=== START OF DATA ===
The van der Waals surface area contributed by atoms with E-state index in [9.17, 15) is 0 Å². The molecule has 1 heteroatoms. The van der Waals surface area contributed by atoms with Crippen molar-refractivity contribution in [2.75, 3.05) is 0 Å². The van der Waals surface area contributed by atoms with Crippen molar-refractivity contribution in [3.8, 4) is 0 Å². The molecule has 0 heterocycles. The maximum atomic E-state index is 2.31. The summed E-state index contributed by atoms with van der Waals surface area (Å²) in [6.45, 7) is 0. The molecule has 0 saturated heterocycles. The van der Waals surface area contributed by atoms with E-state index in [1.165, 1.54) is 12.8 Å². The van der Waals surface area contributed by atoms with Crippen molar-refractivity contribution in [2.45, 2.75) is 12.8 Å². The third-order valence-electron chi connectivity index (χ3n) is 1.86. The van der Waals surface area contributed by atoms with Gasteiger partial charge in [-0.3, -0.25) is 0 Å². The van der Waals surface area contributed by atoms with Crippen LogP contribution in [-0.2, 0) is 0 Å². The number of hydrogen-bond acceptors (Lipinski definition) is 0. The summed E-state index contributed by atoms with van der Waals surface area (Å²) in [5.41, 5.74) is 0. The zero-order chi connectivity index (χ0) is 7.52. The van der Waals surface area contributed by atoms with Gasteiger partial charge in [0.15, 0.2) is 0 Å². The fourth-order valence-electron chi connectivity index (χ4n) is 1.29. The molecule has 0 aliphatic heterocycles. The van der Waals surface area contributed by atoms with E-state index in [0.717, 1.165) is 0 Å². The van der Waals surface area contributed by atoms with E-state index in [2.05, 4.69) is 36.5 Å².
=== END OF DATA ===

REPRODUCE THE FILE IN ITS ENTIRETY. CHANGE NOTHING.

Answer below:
The van der Waals surface area contributed by atoms with E-state index in [9.17, 15) is 0 Å². The molecule has 1 heteroatoms. The van der Waals surface area contributed by atoms with Crippen molar-refractivity contribution in [2.75, 3.05) is 0 Å². The van der Waals surface area contributed by atoms with Crippen molar-refractivity contribution in [3.8, 4) is 0 Å². The molecule has 0 heterocycles. The maximum atomic E-state index is 2.31. The summed E-state index contributed by atoms with van der Waals surface area (Å²) in [6.45, 7) is 0. The molecule has 0 saturated heterocycles. The van der Waals surface area contributed by atoms with E-state index in [1.165, 1.54) is 12.8 Å². The van der Waals surface area contributed by atoms with Crippen molar-refractivity contribution in [2.45, 2.75) is 12.8 Å². The third-order valence-electron chi connectivity index (χ3n) is 1.86. The van der Waals surface area contributed by atoms with Gasteiger partial charge in [-0.3, -0.25) is 0 Å². The van der Waals surface area contributed by atoms with Crippen LogP contribution in [-0.2, 0) is 0 Å². The number of hydrogen-bond acceptors (Lipinski definition) is 0. The summed E-state index contributed by atoms with van der Waals surface area (Å²) in [5.41, 5.74) is 0. The zero-order chi connectivity index (χ0) is 7.52. The van der Waals surface area contributed by atoms with Gasteiger partial charge in [0.15, 0.2) is 0 Å². The fourth-order valence-electron chi connectivity index (χ4n) is 1.29. The molecule has 0 aliphatic heterocycles. The van der Waals surface area contributed by atoms with E-state index in [0.717, 1.165) is 0 Å². The van der Waals surface area contributed by atoms with E-state index in [2.05, 4.69) is 36.5 Å².